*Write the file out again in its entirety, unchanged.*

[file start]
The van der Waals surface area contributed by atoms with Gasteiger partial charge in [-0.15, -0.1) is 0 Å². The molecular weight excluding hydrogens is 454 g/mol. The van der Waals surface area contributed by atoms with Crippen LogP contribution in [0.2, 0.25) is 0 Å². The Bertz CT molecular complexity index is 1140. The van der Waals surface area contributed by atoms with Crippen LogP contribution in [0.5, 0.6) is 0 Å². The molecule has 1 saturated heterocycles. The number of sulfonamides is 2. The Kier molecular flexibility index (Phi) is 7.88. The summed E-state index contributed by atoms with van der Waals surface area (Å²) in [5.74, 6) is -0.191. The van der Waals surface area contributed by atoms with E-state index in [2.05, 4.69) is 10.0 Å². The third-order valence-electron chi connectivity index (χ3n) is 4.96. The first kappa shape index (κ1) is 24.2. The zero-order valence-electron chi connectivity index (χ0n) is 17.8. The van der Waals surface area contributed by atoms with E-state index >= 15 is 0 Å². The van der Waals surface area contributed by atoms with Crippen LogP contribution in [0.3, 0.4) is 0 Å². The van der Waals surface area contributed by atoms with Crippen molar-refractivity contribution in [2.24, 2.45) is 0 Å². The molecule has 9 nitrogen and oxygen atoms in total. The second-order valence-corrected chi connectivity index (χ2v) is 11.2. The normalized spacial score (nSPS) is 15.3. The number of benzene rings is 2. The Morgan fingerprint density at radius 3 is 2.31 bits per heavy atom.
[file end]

The van der Waals surface area contributed by atoms with Gasteiger partial charge in [-0.15, -0.1) is 0 Å². The molecular weight excluding hydrogens is 454 g/mol. The van der Waals surface area contributed by atoms with Crippen LogP contribution in [0.2, 0.25) is 0 Å². The Bertz CT molecular complexity index is 1140. The van der Waals surface area contributed by atoms with Crippen LogP contribution in [0.5, 0.6) is 0 Å². The molecule has 1 saturated heterocycles. The number of sulfonamides is 2. The Kier molecular flexibility index (Phi) is 7.88. The summed E-state index contributed by atoms with van der Waals surface area (Å²) in [5.74, 6) is -0.191. The van der Waals surface area contributed by atoms with E-state index in [2.05, 4.69) is 10.0 Å². The third-order valence-electron chi connectivity index (χ3n) is 4.96. The first kappa shape index (κ1) is 24.2. The zero-order valence-electron chi connectivity index (χ0n) is 17.8. The van der Waals surface area contributed by atoms with E-state index >= 15 is 0 Å². The van der Waals surface area contributed by atoms with Crippen LogP contribution in [0.3, 0.4) is 0 Å². The van der Waals surface area contributed by atoms with Crippen molar-refractivity contribution in [2.24, 2.45) is 0 Å². The molecule has 9 nitrogen and oxygen atoms in total. The second-order valence-corrected chi connectivity index (χ2v) is 11.2. The normalized spacial score (nSPS) is 15.3. The number of benzene rings is 2. The Morgan fingerprint density at radius 3 is 2.31 bits per heavy atom.